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July 2015

MediaLawLetter June 2015

in this issue

Other Side of the Pond: Updates on English and European Media Law

Emotional Distress Claims; Phone Hacking Damages; Delfi and More By David Hooper Supreme Court Cuts Back Tort of Intentional Infliction of Mental SufferingRhodes v OPO 2015 UKSC32 Rhodes is a distinguished classical pianist who sought to publish his memoirs which detailed the difficulties that he had experienced in life following sexual abuse during his childhood. …

ECHR Grand Chamber Confirms Liability of Online News Portal for Offensive Comments Posted by Readers

By Dirk Voorhoof On 16 June 2015 the Grand Chamber of the European Court of Human Rights delivered the long awaited final judgment in the case of Delfi AS v. Estonia, deciding on the liability of an online news portal for the offensive comments posted by its readers below one of its online news articles….

Pennsylvania’s Revictimization Relief Act Struck Down

Deemed “Manifestly Unconstitutional” By Eli Segal and Amy Ginensky On April 28, 2015, Chief Judge Christopher C. Conner of the United States District Court for the Middle District of Pennsylvania struck down Pennsylvania’s six-month-old Revictimization Relief Act as “manifestly unconstitutional.” Abu-Jamal v. Kane. Drafted in response to the selection of Mumia Abu-Jamal—in prison for life…

Florida Court Applies Privilege To ABC News Outtakes In Murder-For-Hire Case

Court Also Denies Defense Bid for In Camera Review By Charles D. Tobin A Florida state court will not let the defendant in a murder-for-hire case subpoena outtakes of an ABC News 20/20 investigation that closely followed detectives’ behind-the-scenes work. Order Denying Defendant’s Motion for Subpoena Duces Tecum, State v. Luongo, Case No. 14-13813F10A (Fla….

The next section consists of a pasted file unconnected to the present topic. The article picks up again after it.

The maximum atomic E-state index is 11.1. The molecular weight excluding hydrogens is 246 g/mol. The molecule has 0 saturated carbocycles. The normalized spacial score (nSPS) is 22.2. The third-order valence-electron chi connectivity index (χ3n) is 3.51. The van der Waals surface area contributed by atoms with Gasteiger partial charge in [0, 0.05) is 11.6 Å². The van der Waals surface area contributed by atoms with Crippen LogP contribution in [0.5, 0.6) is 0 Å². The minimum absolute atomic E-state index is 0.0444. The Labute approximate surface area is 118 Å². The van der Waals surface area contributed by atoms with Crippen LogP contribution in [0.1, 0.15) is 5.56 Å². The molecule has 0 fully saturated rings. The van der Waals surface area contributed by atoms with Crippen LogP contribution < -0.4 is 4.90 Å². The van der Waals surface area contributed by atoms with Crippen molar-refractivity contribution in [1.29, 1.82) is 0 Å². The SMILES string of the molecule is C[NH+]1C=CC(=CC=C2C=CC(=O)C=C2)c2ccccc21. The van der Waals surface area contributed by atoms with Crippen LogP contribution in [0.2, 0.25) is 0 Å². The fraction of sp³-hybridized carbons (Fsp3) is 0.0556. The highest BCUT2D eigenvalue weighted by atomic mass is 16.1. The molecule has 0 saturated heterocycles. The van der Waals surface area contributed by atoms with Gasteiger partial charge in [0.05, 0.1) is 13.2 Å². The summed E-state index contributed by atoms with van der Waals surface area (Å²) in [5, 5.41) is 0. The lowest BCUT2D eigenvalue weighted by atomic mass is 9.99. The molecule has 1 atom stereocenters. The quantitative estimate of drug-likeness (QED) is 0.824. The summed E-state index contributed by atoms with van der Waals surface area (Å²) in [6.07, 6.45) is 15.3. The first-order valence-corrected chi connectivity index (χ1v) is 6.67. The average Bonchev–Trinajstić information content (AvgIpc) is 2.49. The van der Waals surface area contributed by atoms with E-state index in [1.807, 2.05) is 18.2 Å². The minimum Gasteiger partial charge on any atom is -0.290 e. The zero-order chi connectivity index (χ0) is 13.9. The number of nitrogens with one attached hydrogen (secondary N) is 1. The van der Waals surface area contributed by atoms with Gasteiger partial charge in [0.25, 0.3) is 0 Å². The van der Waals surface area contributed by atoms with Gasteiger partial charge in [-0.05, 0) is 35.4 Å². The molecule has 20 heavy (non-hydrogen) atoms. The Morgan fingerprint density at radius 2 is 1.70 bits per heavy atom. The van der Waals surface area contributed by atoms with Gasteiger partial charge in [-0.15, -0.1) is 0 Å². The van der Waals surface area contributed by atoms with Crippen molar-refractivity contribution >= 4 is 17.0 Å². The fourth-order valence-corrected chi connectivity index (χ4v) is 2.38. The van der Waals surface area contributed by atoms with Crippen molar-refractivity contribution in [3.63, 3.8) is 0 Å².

Another One Bites the Dust: Minnesota’s Criminal Libel Law Struck Down

By Eric Robinson Another criminal libel statute has been consigned to the dustbin of history, with the Minnesota Court of Appeals holding the state’s criminal libel law, Minn. Stat. § 609.765, unconstitutionally overbroad. Minnesota v. Turner, No. A14-1408, 2015 Minn. App. LEXIS 31 (Minn. App. May 26, 2015). This leaves 13 states — Florida, Idaho,…


BBB Wins Injurious Falsehood, Tortious Interference Claim Over Consumer Warning

Statements Not “Of and Concerning Plaintiff; Opinion By Joseph E. Martineau and J. Nicci Warr When Others First, a Michigan charity, mailed solicitations for car donations to St. Louis consumers, the St. Louis Better Business Bureau (“BBB”) investigated and issued a News Warning to consumers. The Warning, which was also posted on the BBB’s website,…


Prosecutor’s Blog and Tweets Not State Action

No Connection Between Official Duties and Online Political Commentary In an interesting analysis of state action in the context of social media, the Ninth Circuit affirmed dismissal of a Section 1983 claim against a Los Angeles county prosecutor who blogs after hours about conservative politics, media bias and criminal law. Naffe v. Frey, No. 13-55666…

Court Dismisses Defamation, Emotional Distress Claims Against TV Station

Court Applies Libel-Proof Doctrine By Adrianna C. Rodriguez The Fayette County, Kentucky, Circuit Court dismissed claims for defamation and intentional infliction of emotional distress brought by a career criminal against Gray Television Group, Inc., and its local television station WKYT-TV for its accurate reporting of his arrest on charges of kidnapping and raping a woman….


Presumed Damages Suffer Further Blow in New Jersey